2 tablespoons peanut oil
4 tablespoons neutral-flavored vegetable oil
1/2 teaspoon salt

Garnish:Large bamboo steamer basket (if available)
Banana leaves, cut into triangles (1 piece per plate)
Scallions, sliced (if desired)
Toasted sesame seeds (if desired)
Lite soy or ponzu sauce for dipping

  • First, make Scallion Oil: Blanch scallions briefly in boiling water. Then place scallions and vinegar into a blender and puree until very smooth. Add the oil while the blender is running to form an emulsion. Season to taste with salt.
  • Next, prepare filling: Place shrimp, oil, sugar, parsley, garlic, ginger, salt and pepper into food processor and quickly pulse to make a coarse and chunky paste. Remove puree, put cooked rice into processor, and quickly puree just to break up the grains. Combine the rice, shrimp, and diced vegetables and mix.
  • Fill the wonton wrappers with shrimp filling as directed on wonton package. (If making ahead, transfer to a baking sheet lined with parchment; refrigerate or freeze until ready to cook.)
  • To cook wontons, heat a small amount of oil in large sauté pan and cook filled wontons lightly golden brown. Turn on side; add just enough water to cover the bottom of the pan. Cover; steam until centers are cooked, 4-5 minutes.
  • To serve, place banana leaves (if using) in the bottom of steamer basket or dish, then place the wontons on top of the leaves. Top each wonton with scallion oil, sesame seeds, and sliced scallions as desired. Place sets of chopsticks around the basket and serve individual containers of dipping sauce on the side.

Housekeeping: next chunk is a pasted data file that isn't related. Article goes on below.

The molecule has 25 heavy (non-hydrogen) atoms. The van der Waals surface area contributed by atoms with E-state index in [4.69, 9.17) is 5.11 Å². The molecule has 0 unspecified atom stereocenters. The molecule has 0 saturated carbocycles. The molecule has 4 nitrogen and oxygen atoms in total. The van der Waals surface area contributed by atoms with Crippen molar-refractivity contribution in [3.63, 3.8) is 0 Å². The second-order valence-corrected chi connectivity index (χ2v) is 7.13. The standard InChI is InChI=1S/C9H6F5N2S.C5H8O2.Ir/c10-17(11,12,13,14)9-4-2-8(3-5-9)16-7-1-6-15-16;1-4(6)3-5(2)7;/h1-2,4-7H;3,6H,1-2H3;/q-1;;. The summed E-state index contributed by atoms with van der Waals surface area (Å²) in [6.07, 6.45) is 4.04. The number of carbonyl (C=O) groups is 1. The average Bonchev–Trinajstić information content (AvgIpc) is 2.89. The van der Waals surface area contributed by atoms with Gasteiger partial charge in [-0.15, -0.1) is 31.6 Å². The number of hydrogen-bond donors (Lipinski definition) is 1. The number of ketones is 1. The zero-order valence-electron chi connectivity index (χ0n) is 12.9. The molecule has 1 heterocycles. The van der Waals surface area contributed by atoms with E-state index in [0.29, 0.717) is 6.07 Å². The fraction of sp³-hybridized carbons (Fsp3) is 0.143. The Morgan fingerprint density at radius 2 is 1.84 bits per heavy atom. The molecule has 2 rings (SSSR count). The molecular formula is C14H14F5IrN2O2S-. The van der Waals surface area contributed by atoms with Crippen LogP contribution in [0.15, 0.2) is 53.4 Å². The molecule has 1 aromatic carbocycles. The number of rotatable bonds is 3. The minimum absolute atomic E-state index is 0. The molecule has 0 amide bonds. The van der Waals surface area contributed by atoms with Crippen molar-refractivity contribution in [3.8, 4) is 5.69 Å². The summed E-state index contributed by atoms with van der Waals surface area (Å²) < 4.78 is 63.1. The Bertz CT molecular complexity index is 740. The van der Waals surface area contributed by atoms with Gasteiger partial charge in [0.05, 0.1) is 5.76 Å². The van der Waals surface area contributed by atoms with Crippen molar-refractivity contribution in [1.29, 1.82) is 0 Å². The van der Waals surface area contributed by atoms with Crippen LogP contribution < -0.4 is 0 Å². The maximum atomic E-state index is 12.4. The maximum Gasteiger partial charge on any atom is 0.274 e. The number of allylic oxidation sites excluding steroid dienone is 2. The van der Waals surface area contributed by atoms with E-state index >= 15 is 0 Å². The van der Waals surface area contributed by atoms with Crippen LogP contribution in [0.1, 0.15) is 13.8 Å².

Yield: approximately 20, 1-ounce wontons (about 6 servings of 3 wontons each)

Per serving: 245 calories, 8.8 g protein, 9 g carbohydrates, 0.93 g fiber, 65 mg cholesterol, 22 g fat, 2.1 g saturated fat, 225 mg sodium.

Recipe provided by Michael Garnero, CHE, associate professor of culinary arts, The Culinary Institute of America; head chef, St. Andrew's Café, Hyde Park, N.Y.; © 2006 Michael Garnero.

Published June 2, 2006.

WebMD Feature


SOURCES: Michel Nischan, chef; host, Pure and Simple culinary series, LIME TV; author, Homegrown: Pure and Simple; co-owner, The Dressing Room-Newman's Own®, A Homegrown Restaurant, Westport, Conn. (opening July 2006). Devin Alexander, executive chef, Café Renee Catering, Los Angeles; author, Fast Food Fix: 75 Amazing Recipe Makeovers of your Fast Food Restaurant Favorites. Michael Garnero, CHE, associate professor of culinary Arts at The Culinary Institute of America in Hyde Park, N.Y; head chef, St. Andrew's Café, Hyde Park, N.Y. Toby Amidor, MS, RD, nutrition instructor, Art Institute of New York City.

© 2007 WebMD, Inc. All rights reserved.